Thanks for getting back to me, Arlene. Who would be able to help me with funding sources for electric wheelchairs? I have an electric bed. I've been to Wheelchair Services and they gave me a list of providers (they can't provide an electric wheelchair suitable for my needs). My family doesn't have the money to help me and I don't work, so finding funding is a real issue. I contacted some charities who said they didn't have the money either. I'm in desperate need of a new electric wheelchair because I am in tremendous pain and discomfort in my present one because it doesn't have the positioning features I need. I need a wheelchair indoors and out for full time mobility, and I understand that wheelchair services don't provide wheelchairs for that level of need. I am looking for pressure mapping services, and tried to access them at my local hospital but was told I'm "not disabled enough"- this is totally ridiculous, I can't walk or weight bear, or transfer myself, and require help in every activity of my day to day life. I have scoliosis and lordosis too. How can I get access to the service without them denying me access? I already complained through the PALS service. I haven't named the hospital because I'm not sure if it's allowed on the forum. I contacted another hospital who said as I'm not registered there , I have to go to where I'm registered, which means back to the hospital who denied me help and back to square one. I've been through cushion after cushion and can't find one so far that works for me, and pressure mapping was recently suggested to me on another forum.
  • Katherine HaywardKatherine Hayward Member Posts: 74
    edited February 2016
    I am interested in the Bodypoint range of joystick adaptations to help with gripping the joystick. I see Invacare has some but most of theirs are metal and I think they will be uncomfy. I have issues with grip, sensation and feeling, strength, coordination and control as well as resistance for driving a powerchair due to CP and I can't propel a manual at all. By looking at the catalogue of Bodypoint items, I have seen the stick joystick mount which is good for people with not much sensation/ grip. There's also the mushroom joystick which helps wih grip. Do these mounts help really? I have already tried 3 ones which are variations on a standard joystick mount, but still have the same difficulties all the time. Are they worth considering? I have been recommended head controls or a very sensitive joystick but the costs are high as you have to buy a master control and other control. I am not able to drive my chair independently for more than a few minutes but want to have that independence any way I can. Advice? Which controls would you suggest? I also have hydrocephalus and a VP shunt . My head is very sensitive and I have the most movement there even when tired. I do not have full head control, and suffer fatigue too. I have a headrest on my chair.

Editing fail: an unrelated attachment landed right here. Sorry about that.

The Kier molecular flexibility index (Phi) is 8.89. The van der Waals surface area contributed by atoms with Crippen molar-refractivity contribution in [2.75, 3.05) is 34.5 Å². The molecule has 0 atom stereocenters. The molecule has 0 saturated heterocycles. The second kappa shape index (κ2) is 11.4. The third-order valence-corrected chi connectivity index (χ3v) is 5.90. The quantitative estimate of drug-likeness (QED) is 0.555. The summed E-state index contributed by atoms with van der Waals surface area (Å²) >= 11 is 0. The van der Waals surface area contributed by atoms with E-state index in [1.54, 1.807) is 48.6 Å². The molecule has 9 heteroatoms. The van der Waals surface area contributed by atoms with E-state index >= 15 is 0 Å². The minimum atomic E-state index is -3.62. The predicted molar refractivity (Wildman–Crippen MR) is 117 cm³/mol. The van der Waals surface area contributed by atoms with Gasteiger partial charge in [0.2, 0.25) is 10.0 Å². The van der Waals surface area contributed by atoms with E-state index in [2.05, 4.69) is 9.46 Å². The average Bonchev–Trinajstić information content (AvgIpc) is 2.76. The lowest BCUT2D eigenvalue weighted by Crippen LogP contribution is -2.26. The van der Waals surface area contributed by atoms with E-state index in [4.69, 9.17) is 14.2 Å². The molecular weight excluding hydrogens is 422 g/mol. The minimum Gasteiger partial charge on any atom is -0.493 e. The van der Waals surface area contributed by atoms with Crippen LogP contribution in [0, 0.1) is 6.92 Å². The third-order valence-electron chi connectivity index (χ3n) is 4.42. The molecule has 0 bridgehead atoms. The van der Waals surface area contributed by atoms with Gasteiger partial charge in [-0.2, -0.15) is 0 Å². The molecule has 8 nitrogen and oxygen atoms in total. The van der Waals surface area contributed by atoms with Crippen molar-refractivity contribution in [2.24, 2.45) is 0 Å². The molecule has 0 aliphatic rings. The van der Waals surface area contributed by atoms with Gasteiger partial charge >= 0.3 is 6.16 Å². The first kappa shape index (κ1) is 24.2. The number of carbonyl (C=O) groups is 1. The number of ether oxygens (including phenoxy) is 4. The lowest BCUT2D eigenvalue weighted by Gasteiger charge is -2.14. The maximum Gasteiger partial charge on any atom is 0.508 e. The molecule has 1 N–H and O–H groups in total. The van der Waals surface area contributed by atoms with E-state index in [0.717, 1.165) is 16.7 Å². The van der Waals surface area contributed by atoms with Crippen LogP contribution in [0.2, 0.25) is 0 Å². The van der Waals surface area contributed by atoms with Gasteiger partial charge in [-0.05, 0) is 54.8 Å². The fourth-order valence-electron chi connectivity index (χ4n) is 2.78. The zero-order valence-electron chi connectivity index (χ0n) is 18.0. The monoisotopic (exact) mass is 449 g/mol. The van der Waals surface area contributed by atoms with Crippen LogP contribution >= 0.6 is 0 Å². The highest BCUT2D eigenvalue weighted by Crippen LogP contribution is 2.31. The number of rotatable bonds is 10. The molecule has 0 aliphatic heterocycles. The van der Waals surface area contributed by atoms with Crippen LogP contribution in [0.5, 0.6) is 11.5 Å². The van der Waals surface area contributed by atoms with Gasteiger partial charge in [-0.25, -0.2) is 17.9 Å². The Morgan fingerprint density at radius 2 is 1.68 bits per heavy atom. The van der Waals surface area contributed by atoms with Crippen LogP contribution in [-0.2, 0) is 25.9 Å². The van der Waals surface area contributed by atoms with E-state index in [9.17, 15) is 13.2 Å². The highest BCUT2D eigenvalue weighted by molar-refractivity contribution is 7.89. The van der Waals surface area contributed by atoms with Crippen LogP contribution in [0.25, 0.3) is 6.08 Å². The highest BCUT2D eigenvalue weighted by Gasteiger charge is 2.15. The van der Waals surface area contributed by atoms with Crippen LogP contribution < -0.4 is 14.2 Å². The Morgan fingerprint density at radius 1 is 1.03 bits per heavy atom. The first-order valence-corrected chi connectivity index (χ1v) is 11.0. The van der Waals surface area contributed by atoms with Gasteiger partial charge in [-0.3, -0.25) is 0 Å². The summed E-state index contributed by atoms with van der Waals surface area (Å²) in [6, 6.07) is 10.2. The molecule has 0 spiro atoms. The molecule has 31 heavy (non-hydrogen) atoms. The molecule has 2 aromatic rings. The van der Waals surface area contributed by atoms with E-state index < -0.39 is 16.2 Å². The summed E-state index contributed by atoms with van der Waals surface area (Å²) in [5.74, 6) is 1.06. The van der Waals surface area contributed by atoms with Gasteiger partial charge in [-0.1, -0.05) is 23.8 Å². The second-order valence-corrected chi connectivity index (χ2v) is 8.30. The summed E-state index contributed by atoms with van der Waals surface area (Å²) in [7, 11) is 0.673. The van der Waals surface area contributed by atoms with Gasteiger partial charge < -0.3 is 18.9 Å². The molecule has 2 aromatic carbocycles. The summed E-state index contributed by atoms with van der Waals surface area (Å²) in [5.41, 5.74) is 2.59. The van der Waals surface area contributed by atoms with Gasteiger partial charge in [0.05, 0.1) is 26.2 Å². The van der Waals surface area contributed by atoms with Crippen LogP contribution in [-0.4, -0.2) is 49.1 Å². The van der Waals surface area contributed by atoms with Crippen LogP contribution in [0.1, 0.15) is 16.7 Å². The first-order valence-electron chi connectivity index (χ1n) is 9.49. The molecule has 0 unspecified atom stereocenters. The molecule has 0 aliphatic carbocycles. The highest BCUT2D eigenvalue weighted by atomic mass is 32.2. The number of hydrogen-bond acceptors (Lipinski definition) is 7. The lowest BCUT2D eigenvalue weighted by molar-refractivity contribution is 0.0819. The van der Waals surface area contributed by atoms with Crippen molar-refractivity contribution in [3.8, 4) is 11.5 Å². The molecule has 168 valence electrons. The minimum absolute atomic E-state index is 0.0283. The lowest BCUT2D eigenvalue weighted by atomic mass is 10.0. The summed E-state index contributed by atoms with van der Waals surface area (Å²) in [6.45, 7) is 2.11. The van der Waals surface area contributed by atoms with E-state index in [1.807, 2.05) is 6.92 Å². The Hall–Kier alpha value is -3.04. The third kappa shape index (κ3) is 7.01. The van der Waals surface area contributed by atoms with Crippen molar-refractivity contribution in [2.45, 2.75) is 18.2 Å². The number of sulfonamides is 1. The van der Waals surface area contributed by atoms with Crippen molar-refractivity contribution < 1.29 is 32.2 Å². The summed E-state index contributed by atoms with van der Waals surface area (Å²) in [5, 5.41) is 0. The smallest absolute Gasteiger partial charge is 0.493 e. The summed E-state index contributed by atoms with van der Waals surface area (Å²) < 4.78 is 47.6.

Head controls are non contact and I have read that you just need to have your head near the proximity sensors. Driving my chair is so much effort Even with an attendant, and affects my stamina for other things during the day. I have spasms and tremors in my hands and spastic quad CP.
  • Katherine HaywardKatherine Hayward Member Posts: 74
    edited March 2016
    Hi Arlene!

    Hee's a continuation of my last post.

    I have seen the Bodypoint powerchair joystick handles on a website http://www.besrehab.net/find-a-solution/by-brand/bodypoint/powered-wheelchair-joystick-handles/

    I have read all the information and decision guide but can't decide which is better for me. I have spastic quadriplegia Cerebral Palsy with spasticity in all 4 limbs. I struggle with stamina and strength and cannot drive my powerchair unaided. The small ball knob and standard handles are too small for me to grasp and I don't have a strong grasp and I have a lack of sensitivity. My hands/ fingers slide off the joystick easily and I have contractures in my arms hands and fingers. I have tremors and spasms and these are so strong they have broken standard joystick handles. I don't have much hand eye coordination or stamina and strength to maintain a forward/ directional command for longer than a few seconds without discomfort and my hands, arms and fingers seizing up.
    I am 34 years old so I don't need a children's joystick handle. I have read Bodypoint handles resist spasms. I'd be grateful if you could recommend a handle that may suit my needs. From the descriptions, I see the stick, mushroom and maybe dome ones may help. I cannot keep my hands on a trackerball mouse, so I don't know about the dome one. Is the rubber on the joystick handles comfortable? I am dependant on an attendant to move my chair.

    Would this kind of handle help me, or would an alternative control eg chin or head help? I have the most movement in my body in my head but my neck is fragile and I have a VP shunt for hydrocephalus. I have 1 working one and 1 redundant one. I easily get contractires in my neck because I don't have full head control.

    Kind regards,
    Katherine Hayward